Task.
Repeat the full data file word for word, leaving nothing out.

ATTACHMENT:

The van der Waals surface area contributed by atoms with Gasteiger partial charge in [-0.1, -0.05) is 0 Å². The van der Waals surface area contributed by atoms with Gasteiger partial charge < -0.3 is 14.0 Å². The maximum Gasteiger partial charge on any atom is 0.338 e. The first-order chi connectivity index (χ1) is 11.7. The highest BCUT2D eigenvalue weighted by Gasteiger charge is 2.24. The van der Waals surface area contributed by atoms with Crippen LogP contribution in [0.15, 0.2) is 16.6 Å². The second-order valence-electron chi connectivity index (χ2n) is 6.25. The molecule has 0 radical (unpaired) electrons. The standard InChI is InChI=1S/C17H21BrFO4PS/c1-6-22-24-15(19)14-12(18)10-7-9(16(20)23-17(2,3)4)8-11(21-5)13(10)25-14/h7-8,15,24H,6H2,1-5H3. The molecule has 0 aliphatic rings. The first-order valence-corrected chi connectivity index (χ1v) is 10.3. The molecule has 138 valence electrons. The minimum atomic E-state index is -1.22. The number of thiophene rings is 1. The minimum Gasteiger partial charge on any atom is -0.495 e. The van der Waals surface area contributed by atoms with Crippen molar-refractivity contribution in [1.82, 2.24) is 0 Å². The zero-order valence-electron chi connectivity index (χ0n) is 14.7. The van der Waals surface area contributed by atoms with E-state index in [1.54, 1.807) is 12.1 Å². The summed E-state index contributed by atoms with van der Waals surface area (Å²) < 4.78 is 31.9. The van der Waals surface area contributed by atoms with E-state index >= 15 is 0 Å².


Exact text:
The van der Waals surface area contributed by atoms with Gasteiger partial charge in [-0.1, -0.05) is 0 Å². The van der Waals surface area contributed by atoms with Gasteiger partial charge < -0.3 is 14.0 Å². The maximum Gasteiger partial charge on any atom is 0.338 e. The first-order chi connectivity index (χ1) is 11.7. The highest BCUT2D eigenvalue weighted by Gasteiger charge is 2.24. The van der Waals surface area contributed by atoms with Crippen LogP contribution in [0.15, 0.2) is 16.6 Å². The second-order valence-electron chi connectivity index (χ2n) is 6.25. The molecule has 0 radical (unpaired) electrons. The standard InChI is InChI=1S/C17H21BrFO4PS/c1-6-22-24-15(19)14-12(18)10-7-9(16(20)23-17(2,3)4)8-11(21-5)13(10)25-14/h7-8,15,24H,6H2,1-5H3. The molecule has 0 aliphatic rings. The first-order valence-corrected chi connectivity index (χ1v) is 10.3. The molecule has 138 valence electrons. The minimum atomic E-state index is -1.22. The number of thiophene rings is 1. The minimum Gasteiger partial charge on any atom is -0.495 e. The van der Waals surface area contributed by atoms with Crippen molar-refractivity contribution in [1.82, 2.24) is 0 Å². The zero-order valence-electron chi connectivity index (χ0n) is 14.7. The van der Waals surface area contributed by atoms with E-state index in [1.54, 1.807) is 12.1 Å². The summed E-state index contributed by atoms with van der Waals surface area (Å²) < 4.78 is 31.9. The van der Waals surface area contributed by atoms with E-state index >= 15 is 0 Å².